Each year, Hoosier homeowners fret the arrival of their dreaded property tax bills and this year is no different, especially with the media frenzy surrounding the chaos of the rebate checks. One change that has not received much publicity is Senate Enrolled Act 287 (SEA 287), which adjusts the procedures for property tax assessment and exemption appeals.
Property owners will now have 45 days to appeal their property taxes once their first bill arrives. Previously, the time to appeal an assessment often expired before the first property tax bill arrived. Now, taxpayers will be able to appeal their assessment once they know their total bill. With many taxpayers experiencing increases, it is crucial to allow taxpayers the ability to appeal.
Property tax deductions for low-income elderly, disabled veterans and WW# veterans were also increased to provide these individuals with further assistance. Effective for pay 2008 property taxes, the assessed value eligibility was increased by 27 percent. This will raise the amount of property value that an eligible participant may own in order to still receive the deduction. With the 27 percent increase, the assessed value to still receive the deduction for low-income elderly is $182,430, disabled veterans is $143,160 and WW# veterans is $206,500.
This legislation also mandates better training for elected officials who assess your property. To take office as a county assessor, elected township assessor or township trustee assessor, candidates must be certified as a level two assessor-appraiser. This will allow the assessors who determine your property tax rates to more accurately reflect the values of property. This will hopefully end any discrepancy in assessments between neighboring identical homes or properties.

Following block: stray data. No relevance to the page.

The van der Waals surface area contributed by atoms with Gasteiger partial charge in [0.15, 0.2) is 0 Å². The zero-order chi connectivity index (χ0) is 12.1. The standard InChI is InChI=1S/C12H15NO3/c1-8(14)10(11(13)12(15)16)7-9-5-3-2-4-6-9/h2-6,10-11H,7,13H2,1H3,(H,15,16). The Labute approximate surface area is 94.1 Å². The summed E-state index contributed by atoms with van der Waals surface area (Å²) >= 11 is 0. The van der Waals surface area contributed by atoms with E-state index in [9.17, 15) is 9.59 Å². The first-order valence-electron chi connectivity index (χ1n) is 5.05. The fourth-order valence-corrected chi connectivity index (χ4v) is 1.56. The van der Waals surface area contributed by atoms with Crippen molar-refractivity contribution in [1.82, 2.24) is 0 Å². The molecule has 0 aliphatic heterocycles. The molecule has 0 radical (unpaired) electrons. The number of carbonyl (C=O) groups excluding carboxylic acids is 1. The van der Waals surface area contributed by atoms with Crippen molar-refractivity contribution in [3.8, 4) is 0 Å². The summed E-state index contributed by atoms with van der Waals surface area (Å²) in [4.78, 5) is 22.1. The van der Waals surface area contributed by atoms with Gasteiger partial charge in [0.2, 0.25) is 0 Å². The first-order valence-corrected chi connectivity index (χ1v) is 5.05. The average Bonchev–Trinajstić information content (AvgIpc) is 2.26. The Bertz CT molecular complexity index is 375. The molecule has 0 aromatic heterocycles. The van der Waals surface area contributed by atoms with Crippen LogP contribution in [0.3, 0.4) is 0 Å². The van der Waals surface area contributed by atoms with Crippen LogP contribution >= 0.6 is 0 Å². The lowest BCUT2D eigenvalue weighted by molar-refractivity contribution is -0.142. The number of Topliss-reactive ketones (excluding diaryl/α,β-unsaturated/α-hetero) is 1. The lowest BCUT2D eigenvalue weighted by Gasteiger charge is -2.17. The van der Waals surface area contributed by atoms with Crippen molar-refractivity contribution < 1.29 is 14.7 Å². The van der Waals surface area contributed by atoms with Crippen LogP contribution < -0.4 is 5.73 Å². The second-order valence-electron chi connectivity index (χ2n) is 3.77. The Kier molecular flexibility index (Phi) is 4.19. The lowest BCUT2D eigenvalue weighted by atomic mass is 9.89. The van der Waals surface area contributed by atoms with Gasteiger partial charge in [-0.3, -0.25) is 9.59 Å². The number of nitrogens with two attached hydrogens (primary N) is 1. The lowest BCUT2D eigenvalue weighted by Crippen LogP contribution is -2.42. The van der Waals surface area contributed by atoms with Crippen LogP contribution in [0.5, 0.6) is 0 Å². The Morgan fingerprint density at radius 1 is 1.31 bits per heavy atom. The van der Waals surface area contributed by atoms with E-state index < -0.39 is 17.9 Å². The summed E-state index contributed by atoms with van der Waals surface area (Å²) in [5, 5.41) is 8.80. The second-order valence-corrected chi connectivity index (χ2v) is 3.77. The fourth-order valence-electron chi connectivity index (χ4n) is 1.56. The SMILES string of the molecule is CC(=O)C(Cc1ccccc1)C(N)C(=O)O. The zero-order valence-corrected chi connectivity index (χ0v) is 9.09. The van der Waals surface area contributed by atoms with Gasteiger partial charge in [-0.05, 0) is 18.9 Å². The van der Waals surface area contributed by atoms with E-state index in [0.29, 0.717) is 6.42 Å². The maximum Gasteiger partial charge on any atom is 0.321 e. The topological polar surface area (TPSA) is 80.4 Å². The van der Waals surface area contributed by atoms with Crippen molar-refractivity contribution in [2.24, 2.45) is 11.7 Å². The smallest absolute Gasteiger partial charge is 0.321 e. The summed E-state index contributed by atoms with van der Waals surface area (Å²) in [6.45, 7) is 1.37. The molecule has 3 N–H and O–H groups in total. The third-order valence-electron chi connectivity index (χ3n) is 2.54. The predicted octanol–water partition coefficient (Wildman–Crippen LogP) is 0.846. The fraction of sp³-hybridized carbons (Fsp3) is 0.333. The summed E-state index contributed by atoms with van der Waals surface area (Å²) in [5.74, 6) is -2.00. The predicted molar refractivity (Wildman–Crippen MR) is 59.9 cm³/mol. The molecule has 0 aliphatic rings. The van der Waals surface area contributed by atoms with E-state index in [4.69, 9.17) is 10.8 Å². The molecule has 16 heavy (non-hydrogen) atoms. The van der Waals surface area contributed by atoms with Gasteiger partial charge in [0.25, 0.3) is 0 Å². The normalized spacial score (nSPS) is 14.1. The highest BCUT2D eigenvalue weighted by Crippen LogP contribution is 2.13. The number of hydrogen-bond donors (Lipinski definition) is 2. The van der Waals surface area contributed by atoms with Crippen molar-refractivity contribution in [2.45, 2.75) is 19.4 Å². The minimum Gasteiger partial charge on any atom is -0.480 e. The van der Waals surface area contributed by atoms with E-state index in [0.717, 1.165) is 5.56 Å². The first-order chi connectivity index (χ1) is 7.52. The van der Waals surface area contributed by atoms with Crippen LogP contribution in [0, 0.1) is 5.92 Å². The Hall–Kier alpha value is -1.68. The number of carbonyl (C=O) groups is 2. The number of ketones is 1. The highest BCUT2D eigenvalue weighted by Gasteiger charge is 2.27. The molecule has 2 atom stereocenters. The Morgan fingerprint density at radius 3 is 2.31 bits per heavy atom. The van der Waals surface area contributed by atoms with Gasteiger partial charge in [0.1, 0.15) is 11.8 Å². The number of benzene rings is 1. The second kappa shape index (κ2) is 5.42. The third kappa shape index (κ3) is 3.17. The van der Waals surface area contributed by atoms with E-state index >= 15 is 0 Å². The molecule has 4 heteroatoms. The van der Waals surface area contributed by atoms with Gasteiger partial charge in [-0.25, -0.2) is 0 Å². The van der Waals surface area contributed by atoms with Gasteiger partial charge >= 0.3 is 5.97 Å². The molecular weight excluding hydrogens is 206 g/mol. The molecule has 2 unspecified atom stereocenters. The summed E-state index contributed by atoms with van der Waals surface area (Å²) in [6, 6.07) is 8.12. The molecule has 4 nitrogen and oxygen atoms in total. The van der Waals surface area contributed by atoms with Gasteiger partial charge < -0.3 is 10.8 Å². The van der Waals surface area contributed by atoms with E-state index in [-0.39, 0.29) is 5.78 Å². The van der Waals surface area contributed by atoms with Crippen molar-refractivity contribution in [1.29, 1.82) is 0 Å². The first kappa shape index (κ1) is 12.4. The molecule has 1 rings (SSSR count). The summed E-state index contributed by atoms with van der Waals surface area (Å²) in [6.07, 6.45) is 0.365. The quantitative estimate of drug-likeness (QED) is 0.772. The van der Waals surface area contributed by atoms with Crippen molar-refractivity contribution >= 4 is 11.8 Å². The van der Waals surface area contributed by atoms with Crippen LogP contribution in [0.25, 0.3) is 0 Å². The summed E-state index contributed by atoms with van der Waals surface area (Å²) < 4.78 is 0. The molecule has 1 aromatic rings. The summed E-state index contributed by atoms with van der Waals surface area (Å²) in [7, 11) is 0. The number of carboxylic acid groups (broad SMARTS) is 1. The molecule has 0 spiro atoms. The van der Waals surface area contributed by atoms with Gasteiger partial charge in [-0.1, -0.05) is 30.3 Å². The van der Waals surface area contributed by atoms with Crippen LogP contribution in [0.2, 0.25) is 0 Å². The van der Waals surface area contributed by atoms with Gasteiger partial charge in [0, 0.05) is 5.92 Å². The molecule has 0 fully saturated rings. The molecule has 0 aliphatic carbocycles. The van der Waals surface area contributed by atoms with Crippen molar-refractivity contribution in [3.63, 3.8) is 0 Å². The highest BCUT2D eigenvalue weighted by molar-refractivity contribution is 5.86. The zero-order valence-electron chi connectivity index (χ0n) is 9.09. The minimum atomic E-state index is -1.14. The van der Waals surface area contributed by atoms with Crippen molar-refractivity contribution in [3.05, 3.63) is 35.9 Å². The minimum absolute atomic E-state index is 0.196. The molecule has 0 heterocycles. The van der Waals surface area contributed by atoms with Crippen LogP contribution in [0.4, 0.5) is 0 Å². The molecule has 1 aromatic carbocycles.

In addition, SEA 287 expands the eligibility of individuals allowed to participate in the petition/remonstrance process. Non-property owners have never been allowed to participate in the remonstration process, putting groups such as renters at a disadvantage. These individuals are affected since the rate of property taxes will affect their rent. Now, all registered voters of the affected areas will be able to sign and participate in effectively petitioning their property taxes.
Property taxes and assessment can be a very confusing subject. If you have additional questions or concerns, please contact me at 1-800-382-9841 or e-mail me at email@example.com. It is also possible to write me at 200 W. Washington St., Indianapolis, IN 46204.
Visit us online at www.in.gov/legislative